Answer: In general, spring bloomers are pruned immediately after blooming, while others are pruned in early spring. This way you don't cut off flower buds.
Forsythia, mock orange, lilac, spirea, snowball and pussy willow would be pruned in spring right after they bloom. You could also prune them earlier than that but you will remove the blooms.
Red twig dogwoods are usually pruned in very early spring both to control overall size and to force new twig growth which is brighter colored than old growth. For this reason it is better to cut entire stemst low to the ground.
Rose of Sharon should be pruned in mid winter or early spring, but not during summer because it blooms on the current year's growth. Potentilla does better if pruned to remove any winterkill and improve shapeliness in early spring as it also blooms on new growth -- this will help it look tidier. You can trim it back a bit after the first flush of bloom to encourage more blooms later in the summer, also. Butterfly bush should be pruned back in late spring to remove dead wood and encourage branching. Some gardeners will tip prune again to encourage more blooming tips, but this will delay flowering. It blooms in summer on the current year's growth.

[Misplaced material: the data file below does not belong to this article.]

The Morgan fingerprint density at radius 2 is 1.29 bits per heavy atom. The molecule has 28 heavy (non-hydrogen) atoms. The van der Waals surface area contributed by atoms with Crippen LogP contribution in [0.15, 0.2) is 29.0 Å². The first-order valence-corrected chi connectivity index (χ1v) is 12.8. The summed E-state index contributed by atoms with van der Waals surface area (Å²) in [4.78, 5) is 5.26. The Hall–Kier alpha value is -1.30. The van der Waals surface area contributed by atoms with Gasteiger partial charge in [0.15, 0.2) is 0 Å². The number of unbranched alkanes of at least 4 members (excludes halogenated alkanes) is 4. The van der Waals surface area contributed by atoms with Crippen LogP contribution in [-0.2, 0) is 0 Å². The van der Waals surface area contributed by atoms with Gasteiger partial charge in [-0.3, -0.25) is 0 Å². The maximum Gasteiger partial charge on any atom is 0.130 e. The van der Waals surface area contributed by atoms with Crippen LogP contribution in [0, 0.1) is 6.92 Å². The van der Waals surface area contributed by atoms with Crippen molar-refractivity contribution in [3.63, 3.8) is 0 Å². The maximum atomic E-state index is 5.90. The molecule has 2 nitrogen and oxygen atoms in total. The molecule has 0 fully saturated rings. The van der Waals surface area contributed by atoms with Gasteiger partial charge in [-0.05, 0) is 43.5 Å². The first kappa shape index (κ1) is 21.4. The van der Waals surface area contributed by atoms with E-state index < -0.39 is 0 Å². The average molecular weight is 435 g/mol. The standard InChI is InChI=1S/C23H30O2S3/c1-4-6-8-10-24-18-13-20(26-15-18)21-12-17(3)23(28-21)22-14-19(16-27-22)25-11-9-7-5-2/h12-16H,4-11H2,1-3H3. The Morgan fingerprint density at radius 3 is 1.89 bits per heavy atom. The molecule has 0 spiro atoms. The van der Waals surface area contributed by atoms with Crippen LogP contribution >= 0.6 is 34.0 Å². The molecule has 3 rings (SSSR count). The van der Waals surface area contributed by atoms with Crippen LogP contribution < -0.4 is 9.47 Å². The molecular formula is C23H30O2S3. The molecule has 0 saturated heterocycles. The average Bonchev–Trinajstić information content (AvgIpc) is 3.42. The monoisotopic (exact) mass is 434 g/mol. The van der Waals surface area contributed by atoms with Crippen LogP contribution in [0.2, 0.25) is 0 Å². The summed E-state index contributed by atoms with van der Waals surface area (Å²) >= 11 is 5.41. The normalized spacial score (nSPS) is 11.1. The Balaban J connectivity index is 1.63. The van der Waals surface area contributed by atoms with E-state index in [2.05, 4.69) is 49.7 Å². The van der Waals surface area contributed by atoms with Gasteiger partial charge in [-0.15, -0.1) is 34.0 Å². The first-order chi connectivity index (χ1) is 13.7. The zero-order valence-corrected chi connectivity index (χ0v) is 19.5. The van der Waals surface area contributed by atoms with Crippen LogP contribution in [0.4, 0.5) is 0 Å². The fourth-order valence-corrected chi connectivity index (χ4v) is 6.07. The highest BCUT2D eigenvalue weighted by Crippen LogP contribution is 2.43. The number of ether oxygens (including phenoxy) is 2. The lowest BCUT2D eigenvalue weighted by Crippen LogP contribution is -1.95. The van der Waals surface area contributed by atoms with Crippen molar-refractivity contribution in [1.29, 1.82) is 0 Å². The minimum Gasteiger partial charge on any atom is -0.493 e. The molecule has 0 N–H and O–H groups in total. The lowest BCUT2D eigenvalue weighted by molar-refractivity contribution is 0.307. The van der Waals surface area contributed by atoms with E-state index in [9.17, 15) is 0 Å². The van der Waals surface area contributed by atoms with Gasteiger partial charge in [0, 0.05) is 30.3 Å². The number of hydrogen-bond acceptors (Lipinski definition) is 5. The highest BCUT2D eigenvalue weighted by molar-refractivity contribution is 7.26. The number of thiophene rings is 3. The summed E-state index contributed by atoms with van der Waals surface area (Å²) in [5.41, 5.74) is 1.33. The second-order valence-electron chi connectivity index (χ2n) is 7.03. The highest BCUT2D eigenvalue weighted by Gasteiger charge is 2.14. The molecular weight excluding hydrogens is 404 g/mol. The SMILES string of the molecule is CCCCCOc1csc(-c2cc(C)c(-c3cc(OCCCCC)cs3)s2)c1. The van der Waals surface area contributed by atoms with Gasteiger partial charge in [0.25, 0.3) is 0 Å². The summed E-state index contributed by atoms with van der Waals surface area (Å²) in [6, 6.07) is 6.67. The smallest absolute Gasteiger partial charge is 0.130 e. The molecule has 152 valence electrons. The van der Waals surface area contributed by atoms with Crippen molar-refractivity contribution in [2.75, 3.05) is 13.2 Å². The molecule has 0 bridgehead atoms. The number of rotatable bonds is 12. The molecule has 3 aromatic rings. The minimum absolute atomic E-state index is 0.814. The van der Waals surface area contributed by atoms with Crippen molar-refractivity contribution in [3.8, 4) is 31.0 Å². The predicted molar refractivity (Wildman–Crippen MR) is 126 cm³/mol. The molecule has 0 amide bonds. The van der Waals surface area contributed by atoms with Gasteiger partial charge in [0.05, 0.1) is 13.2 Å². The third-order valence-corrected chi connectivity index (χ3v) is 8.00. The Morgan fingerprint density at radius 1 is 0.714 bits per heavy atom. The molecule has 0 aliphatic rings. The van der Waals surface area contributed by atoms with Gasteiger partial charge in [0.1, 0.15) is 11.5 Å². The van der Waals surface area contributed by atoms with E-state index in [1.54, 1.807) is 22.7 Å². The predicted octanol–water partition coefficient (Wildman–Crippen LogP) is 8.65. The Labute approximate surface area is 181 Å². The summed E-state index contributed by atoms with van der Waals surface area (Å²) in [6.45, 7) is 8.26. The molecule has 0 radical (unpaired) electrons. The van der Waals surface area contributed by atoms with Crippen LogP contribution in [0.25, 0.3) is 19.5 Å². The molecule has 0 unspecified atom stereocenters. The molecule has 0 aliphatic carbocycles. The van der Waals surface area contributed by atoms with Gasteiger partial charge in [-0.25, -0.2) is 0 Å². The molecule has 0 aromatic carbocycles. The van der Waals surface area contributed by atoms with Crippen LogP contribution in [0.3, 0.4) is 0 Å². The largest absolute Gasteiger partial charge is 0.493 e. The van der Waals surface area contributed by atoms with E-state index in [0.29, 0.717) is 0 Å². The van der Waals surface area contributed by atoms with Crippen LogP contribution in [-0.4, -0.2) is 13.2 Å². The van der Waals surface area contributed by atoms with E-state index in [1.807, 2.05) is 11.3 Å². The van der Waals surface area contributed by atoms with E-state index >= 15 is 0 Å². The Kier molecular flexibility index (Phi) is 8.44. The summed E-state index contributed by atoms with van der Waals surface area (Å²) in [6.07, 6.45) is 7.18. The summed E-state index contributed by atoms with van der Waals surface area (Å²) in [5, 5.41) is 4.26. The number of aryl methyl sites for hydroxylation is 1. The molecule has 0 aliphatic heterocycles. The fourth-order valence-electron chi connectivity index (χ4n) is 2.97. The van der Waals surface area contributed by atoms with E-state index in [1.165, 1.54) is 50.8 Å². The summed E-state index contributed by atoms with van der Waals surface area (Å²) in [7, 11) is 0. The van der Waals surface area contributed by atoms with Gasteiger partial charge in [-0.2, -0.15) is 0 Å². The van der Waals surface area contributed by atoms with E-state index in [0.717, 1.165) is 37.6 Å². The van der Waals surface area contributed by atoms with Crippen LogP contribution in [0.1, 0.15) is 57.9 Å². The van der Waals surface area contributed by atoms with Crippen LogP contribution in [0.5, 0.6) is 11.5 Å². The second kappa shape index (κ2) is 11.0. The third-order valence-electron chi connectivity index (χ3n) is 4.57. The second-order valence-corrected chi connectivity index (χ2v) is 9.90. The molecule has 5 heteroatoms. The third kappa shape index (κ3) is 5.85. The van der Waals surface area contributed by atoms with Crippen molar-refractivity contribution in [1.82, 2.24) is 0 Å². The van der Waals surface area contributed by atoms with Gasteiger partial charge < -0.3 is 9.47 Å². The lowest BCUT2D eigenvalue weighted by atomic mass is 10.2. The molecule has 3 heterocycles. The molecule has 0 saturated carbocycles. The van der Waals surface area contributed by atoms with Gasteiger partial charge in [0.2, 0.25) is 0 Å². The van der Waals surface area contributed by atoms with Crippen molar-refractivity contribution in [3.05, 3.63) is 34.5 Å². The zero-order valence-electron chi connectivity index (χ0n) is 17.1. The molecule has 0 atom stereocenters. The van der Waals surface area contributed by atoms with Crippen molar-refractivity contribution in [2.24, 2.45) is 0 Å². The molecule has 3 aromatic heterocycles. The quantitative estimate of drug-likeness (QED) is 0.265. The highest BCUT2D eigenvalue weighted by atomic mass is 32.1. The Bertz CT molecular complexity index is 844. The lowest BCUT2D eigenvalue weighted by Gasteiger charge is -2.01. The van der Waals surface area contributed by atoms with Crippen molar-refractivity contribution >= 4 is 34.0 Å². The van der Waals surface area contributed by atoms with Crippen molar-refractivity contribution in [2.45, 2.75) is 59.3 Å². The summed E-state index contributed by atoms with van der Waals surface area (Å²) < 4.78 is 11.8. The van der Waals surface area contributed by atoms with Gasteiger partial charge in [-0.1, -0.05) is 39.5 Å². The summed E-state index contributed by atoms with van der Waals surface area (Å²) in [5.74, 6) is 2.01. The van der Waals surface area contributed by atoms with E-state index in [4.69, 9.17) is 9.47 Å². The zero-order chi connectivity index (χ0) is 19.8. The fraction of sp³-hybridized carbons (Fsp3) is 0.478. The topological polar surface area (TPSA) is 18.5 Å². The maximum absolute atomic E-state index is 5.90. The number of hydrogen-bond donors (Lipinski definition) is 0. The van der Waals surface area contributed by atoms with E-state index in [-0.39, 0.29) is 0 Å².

Finally, hydrangea care varies drastically depending on the type you are growing. Burning bush has a natural shape which is quite tidy, but it does grow into a large bush. Since you aren't expecting flowers from it the pruning time is not critical.
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